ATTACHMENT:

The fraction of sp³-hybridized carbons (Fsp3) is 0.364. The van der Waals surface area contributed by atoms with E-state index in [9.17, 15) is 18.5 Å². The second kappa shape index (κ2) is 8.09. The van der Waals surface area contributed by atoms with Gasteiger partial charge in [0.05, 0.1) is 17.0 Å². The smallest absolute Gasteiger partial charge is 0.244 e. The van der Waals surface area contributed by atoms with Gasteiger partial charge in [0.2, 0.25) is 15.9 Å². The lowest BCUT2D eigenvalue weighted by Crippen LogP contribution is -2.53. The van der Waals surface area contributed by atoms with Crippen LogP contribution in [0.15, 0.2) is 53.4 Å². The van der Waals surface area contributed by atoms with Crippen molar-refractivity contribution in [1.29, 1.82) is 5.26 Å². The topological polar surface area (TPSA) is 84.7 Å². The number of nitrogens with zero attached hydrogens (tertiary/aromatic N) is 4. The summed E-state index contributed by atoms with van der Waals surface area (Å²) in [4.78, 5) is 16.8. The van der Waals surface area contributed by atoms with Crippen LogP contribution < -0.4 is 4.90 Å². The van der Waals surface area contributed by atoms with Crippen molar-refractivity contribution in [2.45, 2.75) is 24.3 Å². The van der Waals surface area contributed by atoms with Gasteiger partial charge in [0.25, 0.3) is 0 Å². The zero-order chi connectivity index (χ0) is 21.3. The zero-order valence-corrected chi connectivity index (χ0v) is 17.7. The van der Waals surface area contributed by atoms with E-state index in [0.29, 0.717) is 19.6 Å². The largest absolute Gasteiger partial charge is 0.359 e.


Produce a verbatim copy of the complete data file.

The fraction of sp³-hybridized carbons (Fsp3) is 0.364. The van der Waals surface area contributed by atoms with E-state index in [9.17, 15) is 18.5 Å². The second kappa shape index (κ2) is 8.09. The van der Waals surface area contributed by atoms with Gasteiger partial charge in [0.05, 0.1) is 17.0 Å². The smallest absolute Gasteiger partial charge is 0.244 e. The van der Waals surface area contributed by atoms with Gasteiger partial charge in [0.2, 0.25) is 15.9 Å². The lowest BCUT2D eigenvalue weighted by Crippen LogP contribution is -2.53. The van der Waals surface area contributed by atoms with Crippen LogP contribution in [0.15, 0.2) is 53.4 Å². The van der Waals surface area contributed by atoms with Crippen molar-refractivity contribution in [1.29, 1.82) is 5.26 Å². The topological polar surface area (TPSA) is 84.7 Å². The number of nitrogens with zero attached hydrogens (tertiary/aromatic N) is 4. The summed E-state index contributed by atoms with van der Waals surface area (Å²) in [4.78, 5) is 16.8. The van der Waals surface area contributed by atoms with Crippen LogP contribution < -0.4 is 4.90 Å². The van der Waals surface area contributed by atoms with Crippen molar-refractivity contribution in [2.45, 2.75) is 24.3 Å². The van der Waals surface area contributed by atoms with Gasteiger partial charge in [0.25, 0.3) is 0 Å². The zero-order chi connectivity index (χ0) is 21.3. The zero-order valence-corrected chi connectivity index (χ0v) is 17.7. The van der Waals surface area contributed by atoms with E-state index in [0.29, 0.717) is 19.6 Å². The largest absolute Gasteiger partial charge is 0.359 e.